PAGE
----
The process of phagocytosis involves several phases: (i) detection of the particle to be ingested, (ii) activation of the internalization process, (iii) formation of a specialized vacuole called phagosome, and (iv) phagosome maturation. In this review, we present the main phagocytic receptors and a general view of our current understanding on phagocytosis.
Detection of the Target Particle
The first phase in phagocytosis is the detection of the target particle. Detection is mediated by dedicated receptors on phagocytic cells. Receptors directly recognizing pathogen-associated molecular patterns (PAMPs) are the pattern-recognition receptors (PRRs). Some of these PRRs can initiate phagocytosis and thus constitute the non-opsonic receptors for phagocytosis. Other PRRs, for example TLRs, can bind to PAMPs but not induce phagocytosis. These receptors however, can prepare (prime) the cell for phagocytosis. Foreign particles can also be detected indirectly by opsonic receptors. The receptors for antibody and complement are the best described opsonic receptors.
Receptors for Microorganisms
Some receptors that directly bind PAMPs and can induce phagocytosis include Dectin-1, Mincle, MCL, and DC-SIGN (Table 1). All these molecules are members of the family of C-type lectin receptors (6). Dectin-1 (dendritic cell-associated C-type lectin-1) recognizes yeast polysaccharides (19), and it has been shown to be a bona fide phagocytic receptor. When expressed on non-phagocytic heterologous cells, Dectin-1 allowed the cells to perform phagocytosis (19–21). In vivo, it is also possible that Dectin-1 cooperates with other phagocytic receptors in particular cells. For example, in neutrophils, Dectin-1 has been reported to connect to the phagocytic receptor Mac-1 (CD11b/CD18, CR3) (33). Mincle (macrophage-inducible C-type lectin) is a receptor for trehalose dimycolate (TDM), which is present on the cell wall of some mycobacterium (22). MCL (macrophage C-type lectin, Dectin-3) is another receptor for TDM that also binds α-mannans. Both, Mincle and MCL are considered bona fide phagocytic receptors, because when individually expressed in 293T cells, they induce internalization of beads covered with antibodies against each receptor (23). In myeloid cells, Mincle and MCL seem to cooperate for enhanced phagocytosis by forming heterodimers on the cell membrane (23). DC-SIGN (dendritic cell-specific ICAM-3-grabbing non-integrin) is another receptor that can bind multiple microbial pathogens, including viruses, fungi, and bacteria (6), through recognition of fucosylated glycans and mannose-rich glycans (24). DC-SIGN was shown to be a phagocytic receptor by expressing it in non-phagocytic human myeloid K562 cells or in epithelial HeLa cells. K562 cells were then capable of internalizing Mycobacterium tuberculosis mannose-capped lipoarabinomannan (ManLAM)-coated beads (25), while HeLa cells could bind and internalize Escherichia coli bacteria (26). DC-SIGNR is another C-type lectin receptor with high homology to DC-SIGN, and capable of binding mannose-rich ligands (34). Therefore, DC-SIGNR is also very likely a phagocytic receptor. Other C-type lectin domain-containing proteins have been implicated in phagocytosis long before Dectin-1 and other C-type lectin receptors (6). The macrophage mannose receptor (CD206) presents several C-type lectin carbohydrate recognition domains, which detect α-mannan on many microorganisms (Table 1). The mannose receptor was also shown to be a bona fide phagocytic receptor when expressed in non-phagocytic COS-1 cells. Transfected COS-1 cells were then able to mediate internalization of zymosan (27).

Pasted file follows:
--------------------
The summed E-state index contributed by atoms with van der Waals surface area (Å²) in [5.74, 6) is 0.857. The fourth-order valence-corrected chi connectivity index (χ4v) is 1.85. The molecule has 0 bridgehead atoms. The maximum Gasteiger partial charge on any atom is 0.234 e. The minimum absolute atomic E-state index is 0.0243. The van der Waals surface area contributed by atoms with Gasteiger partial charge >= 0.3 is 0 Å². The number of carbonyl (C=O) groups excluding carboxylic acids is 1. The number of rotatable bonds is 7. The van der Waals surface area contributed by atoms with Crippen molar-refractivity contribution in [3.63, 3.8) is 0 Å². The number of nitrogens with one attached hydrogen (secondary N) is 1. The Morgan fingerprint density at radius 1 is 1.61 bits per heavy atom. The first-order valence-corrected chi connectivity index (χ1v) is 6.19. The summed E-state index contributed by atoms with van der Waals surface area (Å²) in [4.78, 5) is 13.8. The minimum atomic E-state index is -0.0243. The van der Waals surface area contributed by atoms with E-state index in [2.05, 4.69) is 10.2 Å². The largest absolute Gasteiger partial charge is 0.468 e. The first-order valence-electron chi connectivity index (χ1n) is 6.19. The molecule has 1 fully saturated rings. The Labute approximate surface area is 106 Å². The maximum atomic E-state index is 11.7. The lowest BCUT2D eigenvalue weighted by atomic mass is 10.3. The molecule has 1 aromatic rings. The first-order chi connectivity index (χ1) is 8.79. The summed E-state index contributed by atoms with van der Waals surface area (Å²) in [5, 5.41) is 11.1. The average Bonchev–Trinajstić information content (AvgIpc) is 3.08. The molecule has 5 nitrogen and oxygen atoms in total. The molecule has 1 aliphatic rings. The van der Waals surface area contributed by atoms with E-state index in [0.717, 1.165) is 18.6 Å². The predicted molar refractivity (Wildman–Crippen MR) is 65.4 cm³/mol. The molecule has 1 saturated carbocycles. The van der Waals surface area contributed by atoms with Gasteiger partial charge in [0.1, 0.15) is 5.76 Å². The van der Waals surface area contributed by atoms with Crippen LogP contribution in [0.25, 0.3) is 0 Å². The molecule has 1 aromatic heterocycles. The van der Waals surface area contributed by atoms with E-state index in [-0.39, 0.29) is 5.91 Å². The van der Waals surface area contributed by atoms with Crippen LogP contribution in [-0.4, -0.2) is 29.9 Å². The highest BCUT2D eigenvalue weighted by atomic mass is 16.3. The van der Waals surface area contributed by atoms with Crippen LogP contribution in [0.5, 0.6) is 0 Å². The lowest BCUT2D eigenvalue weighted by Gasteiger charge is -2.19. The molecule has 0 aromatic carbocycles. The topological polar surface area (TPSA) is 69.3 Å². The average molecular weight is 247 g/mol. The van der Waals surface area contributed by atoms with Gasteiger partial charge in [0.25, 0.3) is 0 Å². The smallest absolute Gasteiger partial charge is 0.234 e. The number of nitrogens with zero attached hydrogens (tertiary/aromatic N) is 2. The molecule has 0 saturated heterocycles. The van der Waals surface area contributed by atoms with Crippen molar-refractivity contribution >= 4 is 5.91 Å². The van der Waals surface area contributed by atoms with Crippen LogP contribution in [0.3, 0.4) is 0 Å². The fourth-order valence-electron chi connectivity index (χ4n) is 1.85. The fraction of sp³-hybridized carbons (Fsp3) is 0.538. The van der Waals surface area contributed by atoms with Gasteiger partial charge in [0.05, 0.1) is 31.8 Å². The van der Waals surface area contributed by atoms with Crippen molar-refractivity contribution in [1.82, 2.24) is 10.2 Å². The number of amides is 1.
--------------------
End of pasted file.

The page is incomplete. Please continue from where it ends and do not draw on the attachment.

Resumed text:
Other PAMP receptors are also involved in phagocytosis, but it is still not clear whether they can induce phagocytosis on their own, or they do it indirectly by just bringing the particle close to the phagocyte (35). It is also possible that these receptors just prime the phagocyte, while other receptors mediate phagocytosis (35). CD14, scavenger receptor A (SR-A), CD36, and MARCO are among these receptors (Table 1). CD14 is a receptor for lipopolysaccharide (LPS)-binding protein (28). SR-A recognizes LPS on Gram-negative bacteria (29), and on Neisseria meningitidis (30). CD36 detects Plasmodium falciparum-infected erythrocytes (31), and MARCO (macrophage receptor with collagenous structure) is involved in recognition of several bacteria (32).
Receptors for Apoptotic Cells